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The current protests throughout the world by Muslims who were offended by caricatures of the Prophet Muhammad (the cartoons caused riots in Afghanistan) that originally ran in a Danish newspaper, sparked an interesting discussion among some friends of mine, about the nature of offensive imagery and the role of the media and even of cartoonists. The most inflammatory cartoon was one of Muhammad with a bomb as part of his turban, suggesting that all Muslims are terrorists. Below are edited excerpts from the e-mail discussion.

James Talley, songwriter and real estate agent
The best music – the kind that can stand that clichéd ol’ test of time – has a way of resonating as deeply and fully today as it did back when it was first recorded. That’s what comes to mind when I listen to “Got No Bread, No Milk, No Money, but We Sure Got a Lot of Love," the debut album by singer-songwriter James Talley. The album was released way back in 1975, but it sounds as fresh and relevant as it did back then – and as a bonus, it sounds downright hip today, even though it was something of an anomaly back then. Never heard of James Talley? Don’t feel bad, most music fans haven’t.

I had the great fortune of flying to Boston over the weekend on business. It was a great time to be there: the weather was downright balmy (50s!) and the seafood sampler at the Union Oyster House (allegedly the oldest restaurant in the United States) was terrific. And oh yeah, did I mention? The New England Patriots lost to the Denver Broncos.

I love how smart Apple is with its line of iPods, and more important, the content it makes available for iPods. I got a video iPod for Christmas (good thing, since my 40GB 4th generation iPod is filled up with over 11,000 songs), and in addition to putting all my classical music and odds and ends like podcasts on the thing, I’ve been putting videos on it.

It's been 25 years since John Lennon was murdered in front of his New York City apartment building by a crazed fan. Over time, the media have covered the anniversary with diminishing interest, but this year resonates because of its quarter-century milestone. I've been listening to a pretty good two-CD compilation, "Working Class Hero: The Definitive Lennon," released by Capitol Records (and compiled, with "definitive" decisiveness, by widow Yoko Ono), and appreciating Lennon's solo work more than I have in years.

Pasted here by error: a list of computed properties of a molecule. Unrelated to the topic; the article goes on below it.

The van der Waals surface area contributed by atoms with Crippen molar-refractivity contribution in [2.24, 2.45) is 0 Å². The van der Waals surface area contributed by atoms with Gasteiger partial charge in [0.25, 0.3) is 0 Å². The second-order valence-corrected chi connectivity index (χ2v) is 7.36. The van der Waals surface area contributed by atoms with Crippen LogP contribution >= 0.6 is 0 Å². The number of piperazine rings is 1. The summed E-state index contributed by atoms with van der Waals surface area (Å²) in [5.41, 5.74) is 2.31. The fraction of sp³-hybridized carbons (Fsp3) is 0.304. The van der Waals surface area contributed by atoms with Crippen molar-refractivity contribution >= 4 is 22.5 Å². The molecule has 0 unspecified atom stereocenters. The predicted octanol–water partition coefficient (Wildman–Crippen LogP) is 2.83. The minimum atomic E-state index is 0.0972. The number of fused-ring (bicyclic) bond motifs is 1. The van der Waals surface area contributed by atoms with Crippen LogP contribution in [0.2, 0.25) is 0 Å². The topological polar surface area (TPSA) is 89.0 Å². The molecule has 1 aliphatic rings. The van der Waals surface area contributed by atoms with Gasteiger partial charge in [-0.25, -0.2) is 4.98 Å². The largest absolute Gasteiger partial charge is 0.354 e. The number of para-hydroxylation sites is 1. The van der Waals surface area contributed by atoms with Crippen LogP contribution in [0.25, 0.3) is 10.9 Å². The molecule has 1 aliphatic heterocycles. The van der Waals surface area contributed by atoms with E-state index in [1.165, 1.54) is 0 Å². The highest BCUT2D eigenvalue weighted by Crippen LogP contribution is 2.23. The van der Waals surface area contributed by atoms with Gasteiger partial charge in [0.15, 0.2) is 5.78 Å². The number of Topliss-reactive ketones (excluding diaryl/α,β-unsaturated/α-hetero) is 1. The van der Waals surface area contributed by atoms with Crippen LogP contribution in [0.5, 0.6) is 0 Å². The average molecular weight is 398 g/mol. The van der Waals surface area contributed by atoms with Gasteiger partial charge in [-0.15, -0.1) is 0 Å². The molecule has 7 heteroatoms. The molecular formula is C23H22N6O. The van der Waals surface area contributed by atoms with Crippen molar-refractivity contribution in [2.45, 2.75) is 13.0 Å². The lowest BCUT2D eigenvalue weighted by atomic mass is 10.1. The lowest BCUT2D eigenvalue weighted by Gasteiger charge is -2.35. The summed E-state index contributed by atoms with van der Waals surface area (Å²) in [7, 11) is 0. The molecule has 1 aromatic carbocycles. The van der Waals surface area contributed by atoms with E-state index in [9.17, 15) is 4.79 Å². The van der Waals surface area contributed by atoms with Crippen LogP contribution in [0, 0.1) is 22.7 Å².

A long time ago, in a galaxy far away, I wrote a rhapsodic review of Madonna. I thought back then that she was a perfect encapsulation of American consumerism, and though that's kind of an icky concept, I thought she was special because her music was so good. She captures (or at least back then, captured) the American "zeitgeist" (sorry to use such a geek crit-term, but it's a good one) with pure pop for all people. Anyone who didn't like her music were just plain high-culture snobs or didn't have an ounce of humor and/or rhythm in their bones.

Buttermilk fried chicken from Chef E's, with fried green tomatoes, spicy cabbage and mashed sweet potatoes.
Ain’t it great when a dining experience is positively orgasmic? I for one, live for those meals. The first meal with the AAJA Link student staff at the AAJA convention in Minneapolis was one of those great foodfests.

The future of journalism, of course, is in the hands of the young journalists and journalism students who are about to enter the profession. That’s why I’m happy (and honored) to be volunteering as one of the professional mentors working with a group of students on AAJALink, the student-run Web site covering the annual convention of the Asian American Journalists Association. The confab is in Minneapolis, a city I’ve never traveled to. So far, I haven't seen much of it except what I’m sure must be the world’s largest Target (a two-story department store a block away from the retailer’s corporate offices, which is also on the downtown Minneapolis Nicollette Mall).